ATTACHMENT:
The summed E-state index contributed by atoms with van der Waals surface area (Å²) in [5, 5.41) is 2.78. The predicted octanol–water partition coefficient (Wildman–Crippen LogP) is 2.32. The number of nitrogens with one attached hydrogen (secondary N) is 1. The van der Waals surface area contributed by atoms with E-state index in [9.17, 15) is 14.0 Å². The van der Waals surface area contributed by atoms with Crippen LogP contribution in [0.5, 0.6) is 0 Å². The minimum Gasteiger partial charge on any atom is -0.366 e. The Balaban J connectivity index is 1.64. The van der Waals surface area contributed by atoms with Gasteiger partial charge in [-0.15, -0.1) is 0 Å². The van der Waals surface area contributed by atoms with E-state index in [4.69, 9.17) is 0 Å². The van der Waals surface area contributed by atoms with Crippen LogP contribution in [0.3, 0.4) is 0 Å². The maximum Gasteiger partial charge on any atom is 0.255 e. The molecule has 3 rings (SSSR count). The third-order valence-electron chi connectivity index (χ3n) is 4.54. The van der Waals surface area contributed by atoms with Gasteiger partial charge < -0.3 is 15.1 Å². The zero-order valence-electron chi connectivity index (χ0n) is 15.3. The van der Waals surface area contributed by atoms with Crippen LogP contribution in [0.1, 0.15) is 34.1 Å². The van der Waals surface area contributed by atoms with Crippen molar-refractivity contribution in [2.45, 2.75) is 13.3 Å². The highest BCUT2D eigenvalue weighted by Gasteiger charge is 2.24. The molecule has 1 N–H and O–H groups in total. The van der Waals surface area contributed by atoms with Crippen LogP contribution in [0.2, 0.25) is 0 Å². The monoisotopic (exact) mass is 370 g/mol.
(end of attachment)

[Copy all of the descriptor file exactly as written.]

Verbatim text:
The summed E-state index contributed by atoms with van der Waals surface area (Å²) in [5, 5.41) is 2.78. The predicted octanol–water partition coefficient (Wildman–Crippen LogP) is 2.32. The number of nitrogens with one attached hydrogen (secondary N) is 1. The van der Waals surface area contributed by atoms with E-state index in [9.17, 15) is 14.0 Å². The van der Waals surface area contributed by atoms with Crippen LogP contribution in [0.5, 0.6) is 0 Å². The minimum Gasteiger partial charge on any atom is -0.366 e. The Balaban J connectivity index is 1.64. The van der Waals surface area contributed by atoms with Gasteiger partial charge in [-0.15, -0.1) is 0 Å². The van der Waals surface area contributed by atoms with E-state index in [4.69, 9.17) is 0 Å². The van der Waals surface area contributed by atoms with Crippen LogP contribution in [0.3, 0.4) is 0 Å². The maximum Gasteiger partial charge on any atom is 0.255 e. The molecule has 3 rings (SSSR count). The third-order valence-electron chi connectivity index (χ3n) is 4.54. The van der Waals surface area contributed by atoms with Gasteiger partial charge < -0.3 is 15.1 Å². The zero-order valence-electron chi connectivity index (χ0n) is 15.3. The van der Waals surface area contributed by atoms with Crippen LogP contribution in [0.1, 0.15) is 34.1 Å². The van der Waals surface area contributed by atoms with Crippen molar-refractivity contribution in [2.45, 2.75) is 13.3 Å². The highest BCUT2D eigenvalue weighted by Gasteiger charge is 2.24. The molecule has 1 N–H and O–H groups in total. The van der Waals surface area contributed by atoms with Crippen LogP contribution in [0.2, 0.25) is 0 Å². The monoisotopic (exact) mass is 370 g/mol.